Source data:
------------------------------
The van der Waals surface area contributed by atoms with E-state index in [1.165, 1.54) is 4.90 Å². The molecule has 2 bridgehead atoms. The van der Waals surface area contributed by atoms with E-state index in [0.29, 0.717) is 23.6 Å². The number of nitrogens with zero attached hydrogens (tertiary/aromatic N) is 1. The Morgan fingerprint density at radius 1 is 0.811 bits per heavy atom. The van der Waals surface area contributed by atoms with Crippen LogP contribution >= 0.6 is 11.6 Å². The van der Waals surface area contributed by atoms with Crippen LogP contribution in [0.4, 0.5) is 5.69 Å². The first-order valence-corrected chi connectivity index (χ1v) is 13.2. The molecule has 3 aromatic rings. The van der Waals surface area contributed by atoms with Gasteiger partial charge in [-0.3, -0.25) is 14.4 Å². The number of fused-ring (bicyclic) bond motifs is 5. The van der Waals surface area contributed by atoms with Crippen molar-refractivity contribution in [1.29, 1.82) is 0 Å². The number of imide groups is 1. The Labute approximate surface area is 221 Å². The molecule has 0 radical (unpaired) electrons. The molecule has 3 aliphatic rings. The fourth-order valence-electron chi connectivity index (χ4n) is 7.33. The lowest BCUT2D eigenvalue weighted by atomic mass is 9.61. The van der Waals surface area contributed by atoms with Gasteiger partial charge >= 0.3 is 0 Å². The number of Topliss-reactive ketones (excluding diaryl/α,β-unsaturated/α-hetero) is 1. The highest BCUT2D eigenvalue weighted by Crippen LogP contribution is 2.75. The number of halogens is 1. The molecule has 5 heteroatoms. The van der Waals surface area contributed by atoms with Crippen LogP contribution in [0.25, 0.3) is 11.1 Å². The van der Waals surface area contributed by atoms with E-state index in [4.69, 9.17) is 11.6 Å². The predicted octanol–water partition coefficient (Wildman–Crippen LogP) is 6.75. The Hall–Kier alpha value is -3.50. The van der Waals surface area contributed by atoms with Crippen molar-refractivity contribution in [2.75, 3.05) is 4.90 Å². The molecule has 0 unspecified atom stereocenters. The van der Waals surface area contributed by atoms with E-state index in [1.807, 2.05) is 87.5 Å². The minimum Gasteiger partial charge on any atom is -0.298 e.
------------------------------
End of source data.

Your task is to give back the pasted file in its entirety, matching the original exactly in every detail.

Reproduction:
The van der Waals surface area contributed by atoms with E-state index in [1.165, 1.54) is 4.90 Å². The molecule has 2 bridgehead atoms. The van der Waals surface area contributed by atoms with E-state index in [0.29, 0.717) is 23.6 Å². The number of nitrogens with zero attached hydrogens (tertiary/aromatic N) is 1. The Morgan fingerprint density at radius 1 is 0.811 bits per heavy atom. The van der Waals surface area contributed by atoms with Crippen LogP contribution >= 0.6 is 11.6 Å². The van der Waals surface area contributed by atoms with Crippen LogP contribution in [0.4, 0.5) is 5.69 Å². The first-order valence-corrected chi connectivity index (χ1v) is 13.2. The molecule has 3 aromatic rings. The van der Waals surface area contributed by atoms with Gasteiger partial charge in [-0.3, -0.25) is 14.4 Å². The number of fused-ring (bicyclic) bond motifs is 5. The van der Waals surface area contributed by atoms with Crippen molar-refractivity contribution in [1.29, 1.82) is 0 Å². The number of imide groups is 1. The Labute approximate surface area is 221 Å². The molecule has 0 radical (unpaired) electrons. The molecule has 3 aliphatic rings. The fourth-order valence-electron chi connectivity index (χ4n) is 7.33. The lowest BCUT2D eigenvalue weighted by atomic mass is 9.61. The van der Waals surface area contributed by atoms with Gasteiger partial charge >= 0.3 is 0 Å². The number of Topliss-reactive ketones (excluding diaryl/α,β-unsaturated/α-hetero) is 1. The highest BCUT2D eigenvalue weighted by Crippen LogP contribution is 2.75. The number of halogens is 1. The molecule has 5 heteroatoms. The van der Waals surface area contributed by atoms with Crippen LogP contribution in [0.25, 0.3) is 11.1 Å². The van der Waals surface area contributed by atoms with E-state index in [4.69, 9.17) is 11.6 Å². The predicted octanol–water partition coefficient (Wildman–Crippen LogP) is 6.75. The Hall–Kier alpha value is -3.50. The van der Waals surface area contributed by atoms with Crippen molar-refractivity contribution in [2.75, 3.05) is 4.90 Å². The molecule has 0 unspecified atom stereocenters. The van der Waals surface area contributed by atoms with E-state index in [1.807, 2.05) is 87.5 Å². The minimum Gasteiger partial charge on any atom is -0.298 e.